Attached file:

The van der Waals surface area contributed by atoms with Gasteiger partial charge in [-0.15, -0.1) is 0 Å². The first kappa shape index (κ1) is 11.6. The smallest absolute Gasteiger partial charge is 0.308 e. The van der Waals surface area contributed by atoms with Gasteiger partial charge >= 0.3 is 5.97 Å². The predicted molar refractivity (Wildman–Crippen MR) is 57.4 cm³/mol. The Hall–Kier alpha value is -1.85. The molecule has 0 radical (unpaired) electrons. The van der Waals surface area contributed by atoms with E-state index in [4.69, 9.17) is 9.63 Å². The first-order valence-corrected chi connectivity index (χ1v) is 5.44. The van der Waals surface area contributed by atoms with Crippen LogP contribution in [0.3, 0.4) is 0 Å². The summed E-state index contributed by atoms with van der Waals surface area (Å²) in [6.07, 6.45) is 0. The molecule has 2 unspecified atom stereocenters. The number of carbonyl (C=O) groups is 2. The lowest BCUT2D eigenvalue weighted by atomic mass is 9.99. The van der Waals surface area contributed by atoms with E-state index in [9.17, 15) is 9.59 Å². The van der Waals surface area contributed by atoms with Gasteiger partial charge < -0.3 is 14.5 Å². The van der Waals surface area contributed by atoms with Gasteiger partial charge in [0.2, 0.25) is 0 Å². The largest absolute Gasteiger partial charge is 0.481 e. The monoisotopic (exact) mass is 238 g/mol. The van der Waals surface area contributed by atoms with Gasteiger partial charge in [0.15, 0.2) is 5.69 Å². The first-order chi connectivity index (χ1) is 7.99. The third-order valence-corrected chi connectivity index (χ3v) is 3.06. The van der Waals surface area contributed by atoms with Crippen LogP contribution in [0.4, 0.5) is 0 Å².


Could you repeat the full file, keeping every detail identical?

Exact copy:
The van der Waals surface area contributed by atoms with Gasteiger partial charge in [-0.15, -0.1) is 0 Å². The first kappa shape index (κ1) is 11.6. The smallest absolute Gasteiger partial charge is 0.308 e. The van der Waals surface area contributed by atoms with Gasteiger partial charge >= 0.3 is 5.97 Å². The predicted molar refractivity (Wildman–Crippen MR) is 57.4 cm³/mol. The Hall–Kier alpha value is -1.85. The molecule has 0 radical (unpaired) electrons. The van der Waals surface area contributed by atoms with E-state index in [4.69, 9.17) is 9.63 Å². The first-order valence-corrected chi connectivity index (χ1v) is 5.44. The van der Waals surface area contributed by atoms with Crippen LogP contribution in [0.3, 0.4) is 0 Å². The summed E-state index contributed by atoms with van der Waals surface area (Å²) in [6.07, 6.45) is 0. The molecule has 2 unspecified atom stereocenters. The number of carbonyl (C=O) groups is 2. The lowest BCUT2D eigenvalue weighted by atomic mass is 9.99. The van der Waals surface area contributed by atoms with E-state index in [9.17, 15) is 9.59 Å². The van der Waals surface area contributed by atoms with Gasteiger partial charge < -0.3 is 14.5 Å². The van der Waals surface area contributed by atoms with Gasteiger partial charge in [0.2, 0.25) is 0 Å². The largest absolute Gasteiger partial charge is 0.481 e. The monoisotopic (exact) mass is 238 g/mol. The van der Waals surface area contributed by atoms with Gasteiger partial charge in [0.15, 0.2) is 5.69 Å². The first-order chi connectivity index (χ1) is 7.99. The third-order valence-corrected chi connectivity index (χ3v) is 3.06. The van der Waals surface area contributed by atoms with Crippen LogP contribution in [0.4, 0.5) is 0 Å².